Proteins swap partners
24 October 2008
UK researchers have discovered that proteins which use metal cofactors can be surprisingly promiscuous metal binders, happily taking up the 'wrong' metal. The work could throw new light on the role of metal ions in neurological disorders such as Alzheimer's disease.
At least a quarter of all proteins rely on metal ions to carry out their duties around the cell - for example to form the catalytic centre in enzyme active sites. Proteins were thought to be able to select the right metal cofactor of their own accord, due entirely to properties innate to the protein - but a new study shows that proteins can be surprisingly unselective when it comes to choosing their metal partner.
In fact, given the choice, certain bacterial proteins will bind more readily to the 'wrong' metals than to the right ones. The only reason they don't usually do this, says Nigel Robinson, who led the study at Newcastle University, is because they assemble in different regions of the cell. 'There has been a tendency to think that proteins will just pluck the right element from solution,' says Robinson. 'This work shows that this is not the case.'
Manganese-binding protein MncA folds far from any copper ions
As proof of principle, the team studied two proteins in the cyanobacterium Synechocystis PCC 6803 - one known to bind copper, the other to manganese. Having established a close structural similarity between the metal binding sites of the two proteins, they decided to find out whether Cu2+, which is known to have a very high binding affinity, could out-compete Mn2+ for its own binding site. Sure enough, in a solution containing equal concentrations of Cu2+ and Mn2+, the manganese-binding protein bound exclusively to copper.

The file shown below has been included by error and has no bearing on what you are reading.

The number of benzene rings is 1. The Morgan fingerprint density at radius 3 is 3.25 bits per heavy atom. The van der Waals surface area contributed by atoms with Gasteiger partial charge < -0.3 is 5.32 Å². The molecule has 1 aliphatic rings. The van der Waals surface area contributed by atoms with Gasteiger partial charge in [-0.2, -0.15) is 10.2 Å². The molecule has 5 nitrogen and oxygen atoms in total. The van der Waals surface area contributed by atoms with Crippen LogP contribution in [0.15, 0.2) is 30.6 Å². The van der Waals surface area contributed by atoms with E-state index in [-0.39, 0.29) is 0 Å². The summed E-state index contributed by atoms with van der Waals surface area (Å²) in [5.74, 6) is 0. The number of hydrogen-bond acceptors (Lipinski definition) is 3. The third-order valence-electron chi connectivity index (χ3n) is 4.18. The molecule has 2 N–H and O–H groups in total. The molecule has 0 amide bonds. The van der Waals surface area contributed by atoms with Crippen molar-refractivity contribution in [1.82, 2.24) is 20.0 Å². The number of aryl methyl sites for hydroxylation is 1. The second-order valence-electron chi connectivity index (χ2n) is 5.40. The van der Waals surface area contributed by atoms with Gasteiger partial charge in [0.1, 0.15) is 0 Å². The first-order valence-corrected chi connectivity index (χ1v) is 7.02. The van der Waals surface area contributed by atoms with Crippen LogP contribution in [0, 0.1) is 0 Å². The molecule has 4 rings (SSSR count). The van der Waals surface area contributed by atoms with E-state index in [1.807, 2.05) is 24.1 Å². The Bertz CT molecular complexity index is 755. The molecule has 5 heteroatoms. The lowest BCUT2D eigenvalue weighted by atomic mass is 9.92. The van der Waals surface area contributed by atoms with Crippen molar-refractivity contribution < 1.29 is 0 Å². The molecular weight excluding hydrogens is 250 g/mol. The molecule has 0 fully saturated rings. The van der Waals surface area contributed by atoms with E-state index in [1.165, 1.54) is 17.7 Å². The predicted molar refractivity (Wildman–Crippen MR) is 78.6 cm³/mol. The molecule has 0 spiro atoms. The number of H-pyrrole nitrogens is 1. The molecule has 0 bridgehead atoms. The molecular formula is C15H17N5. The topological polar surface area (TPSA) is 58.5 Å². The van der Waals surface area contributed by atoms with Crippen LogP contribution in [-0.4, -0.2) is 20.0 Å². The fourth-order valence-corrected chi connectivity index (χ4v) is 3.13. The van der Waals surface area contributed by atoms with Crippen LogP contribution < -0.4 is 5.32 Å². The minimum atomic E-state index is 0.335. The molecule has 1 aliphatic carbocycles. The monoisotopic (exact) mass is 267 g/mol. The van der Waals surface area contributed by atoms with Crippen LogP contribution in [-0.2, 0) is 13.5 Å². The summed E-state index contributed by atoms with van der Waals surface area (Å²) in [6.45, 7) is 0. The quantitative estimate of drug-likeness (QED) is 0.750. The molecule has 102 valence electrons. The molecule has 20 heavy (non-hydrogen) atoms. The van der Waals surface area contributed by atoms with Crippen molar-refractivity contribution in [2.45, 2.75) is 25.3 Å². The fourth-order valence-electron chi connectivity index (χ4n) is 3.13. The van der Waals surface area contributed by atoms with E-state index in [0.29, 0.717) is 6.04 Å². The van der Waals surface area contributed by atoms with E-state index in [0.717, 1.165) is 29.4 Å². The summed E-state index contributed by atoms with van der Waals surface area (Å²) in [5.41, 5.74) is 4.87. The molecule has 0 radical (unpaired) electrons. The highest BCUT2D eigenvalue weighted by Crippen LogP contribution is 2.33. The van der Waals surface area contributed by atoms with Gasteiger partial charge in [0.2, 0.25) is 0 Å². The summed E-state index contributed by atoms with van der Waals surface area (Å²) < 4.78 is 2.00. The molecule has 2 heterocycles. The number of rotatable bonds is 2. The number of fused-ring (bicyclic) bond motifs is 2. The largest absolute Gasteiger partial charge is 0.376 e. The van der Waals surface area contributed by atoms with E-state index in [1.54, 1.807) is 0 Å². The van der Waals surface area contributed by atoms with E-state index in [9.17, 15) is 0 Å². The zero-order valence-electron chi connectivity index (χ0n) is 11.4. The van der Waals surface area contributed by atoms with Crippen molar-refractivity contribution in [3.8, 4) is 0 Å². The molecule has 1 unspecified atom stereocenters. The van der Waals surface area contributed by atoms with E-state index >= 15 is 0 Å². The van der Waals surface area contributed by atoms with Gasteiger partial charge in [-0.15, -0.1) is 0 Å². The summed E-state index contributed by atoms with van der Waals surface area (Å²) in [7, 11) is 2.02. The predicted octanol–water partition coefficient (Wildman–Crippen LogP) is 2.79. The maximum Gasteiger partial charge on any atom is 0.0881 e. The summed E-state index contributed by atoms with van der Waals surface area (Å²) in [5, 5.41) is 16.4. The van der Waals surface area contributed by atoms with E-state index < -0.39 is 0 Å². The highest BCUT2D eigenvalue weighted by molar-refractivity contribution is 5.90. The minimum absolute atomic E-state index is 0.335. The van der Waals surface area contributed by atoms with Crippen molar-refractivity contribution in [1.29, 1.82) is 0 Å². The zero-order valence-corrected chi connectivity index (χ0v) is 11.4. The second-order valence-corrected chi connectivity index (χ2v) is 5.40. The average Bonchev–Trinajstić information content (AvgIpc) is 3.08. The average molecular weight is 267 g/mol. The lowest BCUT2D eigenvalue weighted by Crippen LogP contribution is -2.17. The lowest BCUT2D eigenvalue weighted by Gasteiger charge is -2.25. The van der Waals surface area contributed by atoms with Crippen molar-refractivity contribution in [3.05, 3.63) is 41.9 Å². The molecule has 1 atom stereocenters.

But in bacteria, folding of the manganese binding protein around manganese occurs in the cytoplasm at the heart of the cell, before it even meets copper. By contrast, the copper binding protein folds at the very outer reaches of the cell - where copper is more abundant - and it follows a different path. Robinson says separate cell trafficking routes and compartmentalisation may have evolved to shield the weak-binding manganese cofactors from competition. He expects these mechanisms to be mirrored in more complex organisms.
'It's a beautiful example of how biology can overcome chemistry,' says ClŠudio Gomes, a protein folding expert at the New University of Lisbon in Portugal. He thinks researchers will be forced to consider how malfunctioning of these mechanisms could play key roles in diseases linked to metalloproteins, including various neurodegenerative disorders.
Robinson says Alzheimer's, which has already been linked to copper binding proteins, may be caused by copper ions straying off the beaten track. 'You can imagine that maybe with the passage of time, copper could accumulate on the wrong proteins, causing them to misfold,' he says.
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S Tottey et al, Nature, 2008, 455, 1138-1142 (DOI: 10.1038/nature07340)
Also of interest
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